I love how soft this card turned out. This is the first time I made a greeting card for a pagan holiday, but I quite enjoyed it, so it might just have to become a new tradition!

Baduhenna: Valkyrie, or Dutch Morrigan?

Photo by Martin Lopez via Pexels

Baduhenna, the Dutch Goddess of battle and the forest. I already knew of a possible connection with Badb, one of the Morrígna, due to the etymology of both their names. The root badw- or badv-, meaning battle, that they both share.

Donahue, in his article “the Valkyries and the Irish War-Goddesses”[1] exposes perhaps a deeper link. He states that it is likely that the Scandinavian and Germanic Valkyrie and the Irish Wargoddesses evolved together. That is to say that because of the close relations between the Celts, the Gauls and the Germanic people it is likely that these cultures intermingled, and through that their mythology and beliefs were influenced. The Valkyrie for example, went from demons, “those who bring fear”, to beautiful, almost Goddess-like, women who chose the slain and poured mead in the Halls of Valhalla.

De Vries, in his article “studiën over Germaanse mythologie”[2] also speaks of the links between Valkyrie, the matronae (triads of Goddesses commonly worshipped by the Germanic tribes), the Norns, the dísir, and the Goddess triad that is the Morrigan.

Next to Badb and the Valkyries, there is another Goddess to consider. The Gaulic Goddess Cathubodua, whose name means “battle-crow”. Perhaps Her link with Badh is even a stronger one, with the crow aspect being right there in the name. All we have of Cathubodua is the inscription of the name upon a shield, unfortunately not a lot to go on.

Baduhenna might not have the crow in Her name, but she does have something else. Her “mythology”. I’m putting “mythology” in quotation marks here, because it is not myth, it is history. However the history only tells us that there was a battle, that the Frisians against all odds attempted to overthrow the tyrannical Roman leader, that they won that battle and killed 900 Romans, and that the retreating Romans were so paranoid, that they slayed 400 of their own men. Those are the facts. But if we look at it in another way, a different story can perhaps be told: a small group of people won a battle against a far greater and better trained army. This battle was fought in a sacred forest, dedicated to their Goddess; a Goddess of war. Divine intervention perhaps, the Goddess choosing which side of the conflict will be the victor, and which will be slain. Much like both the Valkyrie and the Morrigan. The remaining soldiers fleeing, but being so overcome with confusion and madness that they turn on their own battle-brothers. Just like the madness that Badb spreads when she flies over the battlefields in her form as a crow. Which is why Braakman is his article “Baduhenna. Godin van het Slagveld.”[3] states that Baduhenna and Badb are one and the same, and says: “Baduhenna had struck again.”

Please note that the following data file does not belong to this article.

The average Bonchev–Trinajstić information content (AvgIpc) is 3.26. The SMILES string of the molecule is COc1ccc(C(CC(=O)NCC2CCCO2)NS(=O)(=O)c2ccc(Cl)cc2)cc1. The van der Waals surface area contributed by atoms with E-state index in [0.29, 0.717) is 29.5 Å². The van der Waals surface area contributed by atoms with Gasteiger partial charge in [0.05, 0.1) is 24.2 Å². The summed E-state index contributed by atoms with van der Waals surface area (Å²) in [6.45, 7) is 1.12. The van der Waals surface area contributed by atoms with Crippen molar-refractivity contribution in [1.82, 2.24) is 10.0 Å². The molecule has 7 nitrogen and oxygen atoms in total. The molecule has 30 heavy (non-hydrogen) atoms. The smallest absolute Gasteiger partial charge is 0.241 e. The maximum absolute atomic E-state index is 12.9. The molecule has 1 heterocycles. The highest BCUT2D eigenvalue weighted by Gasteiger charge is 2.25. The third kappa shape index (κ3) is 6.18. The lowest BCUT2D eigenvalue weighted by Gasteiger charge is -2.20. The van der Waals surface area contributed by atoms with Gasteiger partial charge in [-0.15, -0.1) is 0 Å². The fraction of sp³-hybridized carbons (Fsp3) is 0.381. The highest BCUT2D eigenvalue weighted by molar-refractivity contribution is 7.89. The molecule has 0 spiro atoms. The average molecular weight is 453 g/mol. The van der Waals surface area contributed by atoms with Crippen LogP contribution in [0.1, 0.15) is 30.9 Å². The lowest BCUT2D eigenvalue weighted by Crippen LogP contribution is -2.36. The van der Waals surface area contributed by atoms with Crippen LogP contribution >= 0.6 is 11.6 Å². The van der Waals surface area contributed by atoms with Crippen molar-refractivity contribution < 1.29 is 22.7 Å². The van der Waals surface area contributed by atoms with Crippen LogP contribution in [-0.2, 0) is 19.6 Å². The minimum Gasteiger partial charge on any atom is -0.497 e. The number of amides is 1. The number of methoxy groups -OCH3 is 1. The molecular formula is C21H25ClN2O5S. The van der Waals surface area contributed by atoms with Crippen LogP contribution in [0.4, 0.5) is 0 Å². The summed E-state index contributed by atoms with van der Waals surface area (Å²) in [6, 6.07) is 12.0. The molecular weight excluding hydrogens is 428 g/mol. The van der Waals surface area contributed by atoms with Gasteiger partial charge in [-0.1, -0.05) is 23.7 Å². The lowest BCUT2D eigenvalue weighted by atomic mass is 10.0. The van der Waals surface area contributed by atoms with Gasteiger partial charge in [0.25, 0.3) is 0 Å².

So we have a Gaulish Battlegoddess, the Valkyries, and the Morrigan. So where does Baduhenna fit into this? Perhaps nowhere, for as far as we know She is not part of a triad or group, like the Morrigan and the Valkyrie. But to me, they do have a connection. To me, the theory that the Valkyrie and the Irish-, Gaulic-, and Germanic Goddesses of War and Battle influenced each other, and therefore, grew together, seems very logical. I tend to see them as sisters, or cousins. Not the same, but part of the same family.

For me personally, the link with the Morrigan is stronger, simply because of Baduhenna’s “mythology”. This is also the reason I relate crows with Baduhenna, without there being evidence for it. And perhaps also because Morrigan was already a known Goddess to me, through my partner who considered Her his patron for a while. I always felt drawn to the Morrigan as well, but it never felt right, not completely. And who knows, perhaps this was because She was trying to point me towards Her Dutch sister all along.

[1] Donahue, C. (1941). The Valkyries and the Irish War-Goddesses. PMLA,56(1), 1-12. doi:10.2307/458935
[2] de Vries, Jan P.M.L. (1931). Studiën over Germaanse mythologie. Tijdschrift voor Nederlandse Taal en Letterkunde, 50, 85-125. Link.
[3] Braakman, W.A. (2001). Baduhenna. Godin van het Slagveld. Westerheem. Tijdschrift voor de Nederlandse Archeologie, 50(1), 2-12.